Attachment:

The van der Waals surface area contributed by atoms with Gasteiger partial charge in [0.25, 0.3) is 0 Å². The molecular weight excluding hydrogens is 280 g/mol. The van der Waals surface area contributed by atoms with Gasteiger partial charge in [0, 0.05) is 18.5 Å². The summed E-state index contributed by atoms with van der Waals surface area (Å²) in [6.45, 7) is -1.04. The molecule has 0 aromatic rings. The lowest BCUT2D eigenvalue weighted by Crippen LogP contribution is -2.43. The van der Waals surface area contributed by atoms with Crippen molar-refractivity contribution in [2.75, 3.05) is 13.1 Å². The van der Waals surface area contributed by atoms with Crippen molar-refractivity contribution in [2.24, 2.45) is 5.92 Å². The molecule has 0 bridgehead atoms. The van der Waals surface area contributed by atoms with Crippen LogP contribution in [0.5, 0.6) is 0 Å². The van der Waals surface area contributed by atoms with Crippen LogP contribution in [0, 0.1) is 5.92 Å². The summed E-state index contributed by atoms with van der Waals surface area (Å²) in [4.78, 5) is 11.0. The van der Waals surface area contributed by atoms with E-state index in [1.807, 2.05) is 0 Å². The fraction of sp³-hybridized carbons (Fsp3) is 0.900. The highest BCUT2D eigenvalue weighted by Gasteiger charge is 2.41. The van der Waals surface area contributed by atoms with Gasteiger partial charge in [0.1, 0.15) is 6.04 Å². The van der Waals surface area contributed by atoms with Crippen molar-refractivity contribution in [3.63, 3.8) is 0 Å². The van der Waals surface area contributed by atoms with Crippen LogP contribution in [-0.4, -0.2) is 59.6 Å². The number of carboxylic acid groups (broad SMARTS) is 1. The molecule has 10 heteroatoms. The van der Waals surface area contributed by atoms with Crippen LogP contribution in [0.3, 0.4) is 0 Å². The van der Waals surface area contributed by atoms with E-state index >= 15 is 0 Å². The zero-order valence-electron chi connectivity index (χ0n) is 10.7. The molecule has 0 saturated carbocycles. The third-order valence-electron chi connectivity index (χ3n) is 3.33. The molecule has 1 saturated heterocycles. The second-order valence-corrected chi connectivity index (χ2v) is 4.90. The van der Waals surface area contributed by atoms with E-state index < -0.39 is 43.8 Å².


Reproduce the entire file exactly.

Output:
The van der Waals surface area contributed by atoms with Gasteiger partial charge in [0.25, 0.3) is 0 Å². The molecular weight excluding hydrogens is 280 g/mol. The van der Waals surface area contributed by atoms with Gasteiger partial charge in [0, 0.05) is 18.5 Å². The summed E-state index contributed by atoms with van der Waals surface area (Å²) in [6.45, 7) is -1.04. The molecule has 0 aromatic rings. The lowest BCUT2D eigenvalue weighted by Crippen LogP contribution is -2.43. The van der Waals surface area contributed by atoms with Crippen molar-refractivity contribution in [2.75, 3.05) is 13.1 Å². The van der Waals surface area contributed by atoms with Crippen molar-refractivity contribution in [2.24, 2.45) is 5.92 Å². The molecule has 0 bridgehead atoms. The van der Waals surface area contributed by atoms with Crippen LogP contribution in [0.5, 0.6) is 0 Å². The van der Waals surface area contributed by atoms with Crippen LogP contribution in [0, 0.1) is 5.92 Å². The summed E-state index contributed by atoms with van der Waals surface area (Å²) in [4.78, 5) is 11.0. The van der Waals surface area contributed by atoms with E-state index in [1.807, 2.05) is 0 Å². The fraction of sp³-hybridized carbons (Fsp3) is 0.900. The highest BCUT2D eigenvalue weighted by Gasteiger charge is 2.41. The van der Waals surface area contributed by atoms with Gasteiger partial charge in [0.1, 0.15) is 6.04 Å². The van der Waals surface area contributed by atoms with Crippen molar-refractivity contribution in [3.63, 3.8) is 0 Å². The van der Waals surface area contributed by atoms with Crippen LogP contribution in [-0.4, -0.2) is 59.6 Å². The number of carboxylic acid groups (broad SMARTS) is 1. The molecule has 10 heteroatoms. The van der Waals surface area contributed by atoms with Crippen LogP contribution in [0.3, 0.4) is 0 Å². The van der Waals surface area contributed by atoms with E-state index >= 15 is 0 Å². The zero-order valence-electron chi connectivity index (χ0n) is 10.7. The molecule has 0 saturated carbocycles. The third-order valence-electron chi connectivity index (χ3n) is 3.33. The molecule has 1 saturated heterocycles. The second-order valence-corrected chi connectivity index (χ2v) is 4.90. The van der Waals surface area contributed by atoms with E-state index < -0.39 is 43.8 Å².